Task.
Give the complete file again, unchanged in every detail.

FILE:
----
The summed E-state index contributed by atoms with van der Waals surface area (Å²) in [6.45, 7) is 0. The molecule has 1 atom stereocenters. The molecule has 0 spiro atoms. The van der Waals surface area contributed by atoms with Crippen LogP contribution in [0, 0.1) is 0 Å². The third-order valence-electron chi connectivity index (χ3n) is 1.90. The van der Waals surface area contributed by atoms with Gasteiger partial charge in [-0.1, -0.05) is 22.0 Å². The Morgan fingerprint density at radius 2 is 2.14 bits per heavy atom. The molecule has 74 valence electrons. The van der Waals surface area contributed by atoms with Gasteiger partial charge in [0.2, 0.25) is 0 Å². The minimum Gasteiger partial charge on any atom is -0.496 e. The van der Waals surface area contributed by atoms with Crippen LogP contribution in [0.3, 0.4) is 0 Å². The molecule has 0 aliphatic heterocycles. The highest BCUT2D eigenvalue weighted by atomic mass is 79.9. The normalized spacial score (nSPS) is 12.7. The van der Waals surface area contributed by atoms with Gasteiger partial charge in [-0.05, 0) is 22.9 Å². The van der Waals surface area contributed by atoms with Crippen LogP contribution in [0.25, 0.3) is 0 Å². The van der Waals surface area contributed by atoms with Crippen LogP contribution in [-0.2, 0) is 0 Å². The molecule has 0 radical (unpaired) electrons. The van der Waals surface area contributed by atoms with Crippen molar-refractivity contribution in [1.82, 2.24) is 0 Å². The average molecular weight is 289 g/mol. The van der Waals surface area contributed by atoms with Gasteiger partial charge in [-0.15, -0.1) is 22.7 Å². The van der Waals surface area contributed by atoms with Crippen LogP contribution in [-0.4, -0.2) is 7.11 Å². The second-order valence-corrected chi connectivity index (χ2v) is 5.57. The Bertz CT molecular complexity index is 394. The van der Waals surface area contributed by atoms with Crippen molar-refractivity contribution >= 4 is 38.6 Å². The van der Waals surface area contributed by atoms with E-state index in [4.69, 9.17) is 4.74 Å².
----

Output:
The summed E-state index contributed by atoms with van der Waals surface area (Å²) in [6.45, 7) is 0. The molecule has 1 atom stereocenters. The molecule has 0 spiro atoms. The van der Waals surface area contributed by atoms with Crippen LogP contribution in [0, 0.1) is 0 Å². The third-order valence-electron chi connectivity index (χ3n) is 1.90. The van der Waals surface area contributed by atoms with Gasteiger partial charge in [-0.1, -0.05) is 22.0 Å². The Morgan fingerprint density at radius 2 is 2.14 bits per heavy atom. The molecule has 74 valence electrons. The van der Waals surface area contributed by atoms with Gasteiger partial charge in [0.2, 0.25) is 0 Å². The minimum Gasteiger partial charge on any atom is -0.496 e. The van der Waals surface area contributed by atoms with Crippen LogP contribution in [0.3, 0.4) is 0 Å². The molecule has 0 aliphatic heterocycles. The highest BCUT2D eigenvalue weighted by atomic mass is 79.9. The normalized spacial score (nSPS) is 12.7. The van der Waals surface area contributed by atoms with Gasteiger partial charge in [-0.05, 0) is 22.9 Å². The van der Waals surface area contributed by atoms with Crippen LogP contribution in [0.25, 0.3) is 0 Å². The van der Waals surface area contributed by atoms with Crippen LogP contribution in [-0.2, 0) is 0 Å². The molecule has 0 radical (unpaired) electrons. The van der Waals surface area contributed by atoms with Crippen molar-refractivity contribution in [1.82, 2.24) is 0 Å². The average molecular weight is 289 g/mol. The van der Waals surface area contributed by atoms with Gasteiger partial charge in [-0.15, -0.1) is 22.7 Å². The van der Waals surface area contributed by atoms with Crippen LogP contribution in [-0.4, -0.2) is 7.11 Å². The second-order valence-corrected chi connectivity index (χ2v) is 5.57. The Bertz CT molecular complexity index is 394. The van der Waals surface area contributed by atoms with Crippen molar-refractivity contribution >= 4 is 38.6 Å². The van der Waals surface area contributed by atoms with E-state index in [4.69, 9.17) is 4.74 Å².